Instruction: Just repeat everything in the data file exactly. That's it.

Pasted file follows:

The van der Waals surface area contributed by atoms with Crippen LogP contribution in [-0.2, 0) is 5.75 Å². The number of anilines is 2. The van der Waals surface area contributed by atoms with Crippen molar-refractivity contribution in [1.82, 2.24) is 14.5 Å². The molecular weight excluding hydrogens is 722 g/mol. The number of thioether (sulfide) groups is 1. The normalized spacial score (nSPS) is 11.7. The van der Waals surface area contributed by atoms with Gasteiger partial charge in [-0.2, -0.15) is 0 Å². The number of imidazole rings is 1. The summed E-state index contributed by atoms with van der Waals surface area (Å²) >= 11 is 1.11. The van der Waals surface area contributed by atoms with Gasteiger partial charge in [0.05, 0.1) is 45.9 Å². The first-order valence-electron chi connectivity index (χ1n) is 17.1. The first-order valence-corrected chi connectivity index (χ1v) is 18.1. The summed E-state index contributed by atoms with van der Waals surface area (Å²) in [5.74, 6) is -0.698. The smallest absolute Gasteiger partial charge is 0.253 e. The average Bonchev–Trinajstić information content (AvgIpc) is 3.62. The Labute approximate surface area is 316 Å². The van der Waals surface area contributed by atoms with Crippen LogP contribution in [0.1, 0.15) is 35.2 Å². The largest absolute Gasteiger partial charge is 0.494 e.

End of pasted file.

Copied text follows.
The van der Waals surface area contributed by atoms with Crippen LogP contribution in [-0.2, 0) is 5.75 Å². The number of anilines is 2. The van der Waals surface area contributed by atoms with Crippen molar-refractivity contribution in [1.82, 2.24) is 14.5 Å². The molecular weight excluding hydrogens is 722 g/mol. The number of thioether (sulfide) groups is 1. The normalized spacial score (nSPS) is 11.7. The van der Waals surface area contributed by atoms with Gasteiger partial charge in [-0.2, -0.15) is 0 Å². The number of imidazole rings is 1. The summed E-state index contributed by atoms with van der Waals surface area (Å²) >= 11 is 1.11. The van der Waals surface area contributed by atoms with Gasteiger partial charge in [0.05, 0.1) is 45.9 Å². The first-order valence-electron chi connectivity index (χ1n) is 17.1. The first-order valence-corrected chi connectivity index (χ1v) is 18.1. The summed E-state index contributed by atoms with van der Waals surface area (Å²) in [5.74, 6) is -0.698. The smallest absolute Gasteiger partial charge is 0.253 e. The average Bonchev–Trinajstić information content (AvgIpc) is 3.62. The Labute approximate surface area is 316 Å². The van der Waals surface area contributed by atoms with Crippen LogP contribution in [0.1, 0.15) is 35.2 Å². The largest absolute Gasteiger partial charge is 0.494 e.